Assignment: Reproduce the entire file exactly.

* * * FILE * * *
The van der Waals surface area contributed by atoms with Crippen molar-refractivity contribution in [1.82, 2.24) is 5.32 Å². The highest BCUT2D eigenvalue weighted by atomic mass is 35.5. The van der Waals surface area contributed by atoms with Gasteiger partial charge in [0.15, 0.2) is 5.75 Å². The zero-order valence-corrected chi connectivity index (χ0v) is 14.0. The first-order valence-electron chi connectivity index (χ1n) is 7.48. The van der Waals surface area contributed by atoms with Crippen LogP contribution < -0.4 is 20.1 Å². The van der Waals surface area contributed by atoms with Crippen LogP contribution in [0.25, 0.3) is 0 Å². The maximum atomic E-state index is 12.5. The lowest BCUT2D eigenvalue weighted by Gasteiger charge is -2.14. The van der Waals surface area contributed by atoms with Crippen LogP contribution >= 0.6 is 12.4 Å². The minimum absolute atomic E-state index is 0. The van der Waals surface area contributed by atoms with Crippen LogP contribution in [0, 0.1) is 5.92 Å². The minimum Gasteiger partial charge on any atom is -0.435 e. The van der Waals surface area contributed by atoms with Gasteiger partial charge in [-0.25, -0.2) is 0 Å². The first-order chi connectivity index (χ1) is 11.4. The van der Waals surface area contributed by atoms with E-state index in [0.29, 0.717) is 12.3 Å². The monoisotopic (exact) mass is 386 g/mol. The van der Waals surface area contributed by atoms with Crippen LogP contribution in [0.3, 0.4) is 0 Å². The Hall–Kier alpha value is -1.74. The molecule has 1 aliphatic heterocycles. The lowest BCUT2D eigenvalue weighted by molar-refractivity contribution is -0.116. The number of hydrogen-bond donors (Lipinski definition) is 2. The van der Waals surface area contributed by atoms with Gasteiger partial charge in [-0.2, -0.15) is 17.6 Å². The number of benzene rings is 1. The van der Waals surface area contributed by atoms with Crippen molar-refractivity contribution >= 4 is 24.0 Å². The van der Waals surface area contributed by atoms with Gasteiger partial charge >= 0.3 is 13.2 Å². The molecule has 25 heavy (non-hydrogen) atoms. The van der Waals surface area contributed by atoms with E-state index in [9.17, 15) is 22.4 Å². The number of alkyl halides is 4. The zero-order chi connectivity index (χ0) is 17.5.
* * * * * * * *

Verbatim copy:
The van der Waals surface area contributed by atoms with Crippen molar-refractivity contribution in [1.82, 2.24) is 5.32 Å². The highest BCUT2D eigenvalue weighted by atomic mass is 35.5. The van der Waals surface area contributed by atoms with Gasteiger partial charge in [0.15, 0.2) is 5.75 Å². The zero-order valence-corrected chi connectivity index (χ0v) is 14.0. The first-order valence-electron chi connectivity index (χ1n) is 7.48. The van der Waals surface area contributed by atoms with Crippen LogP contribution < -0.4 is 20.1 Å². The van der Waals surface area contributed by atoms with Crippen LogP contribution in [0.25, 0.3) is 0 Å². The maximum atomic E-state index is 12.5. The lowest BCUT2D eigenvalue weighted by Gasteiger charge is -2.14. The van der Waals surface area contributed by atoms with Crippen LogP contribution >= 0.6 is 12.4 Å². The minimum absolute atomic E-state index is 0. The van der Waals surface area contributed by atoms with Crippen LogP contribution in [0, 0.1) is 5.92 Å². The minimum Gasteiger partial charge on any atom is -0.435 e. The van der Waals surface area contributed by atoms with Gasteiger partial charge in [-0.25, -0.2) is 0 Å². The first-order chi connectivity index (χ1) is 11.4. The van der Waals surface area contributed by atoms with E-state index in [0.29, 0.717) is 12.3 Å². The monoisotopic (exact) mass is 386 g/mol. The van der Waals surface area contributed by atoms with Crippen LogP contribution in [0.3, 0.4) is 0 Å². The Hall–Kier alpha value is -1.74. The molecule has 1 aliphatic heterocycles. The lowest BCUT2D eigenvalue weighted by molar-refractivity contribution is -0.116. The number of hydrogen-bond donors (Lipinski definition) is 2. The van der Waals surface area contributed by atoms with Gasteiger partial charge in [-0.2, -0.15) is 17.6 Å². The number of benzene rings is 1. The van der Waals surface area contributed by atoms with Crippen molar-refractivity contribution >= 4 is 24.0 Å². The van der Waals surface area contributed by atoms with Gasteiger partial charge >= 0.3 is 13.2 Å². The molecule has 25 heavy (non-hydrogen) atoms. The van der Waals surface area contributed by atoms with E-state index in [9.17, 15) is 22.4 Å². The number of alkyl halides is 4. The zero-order chi connectivity index (χ0) is 17.5.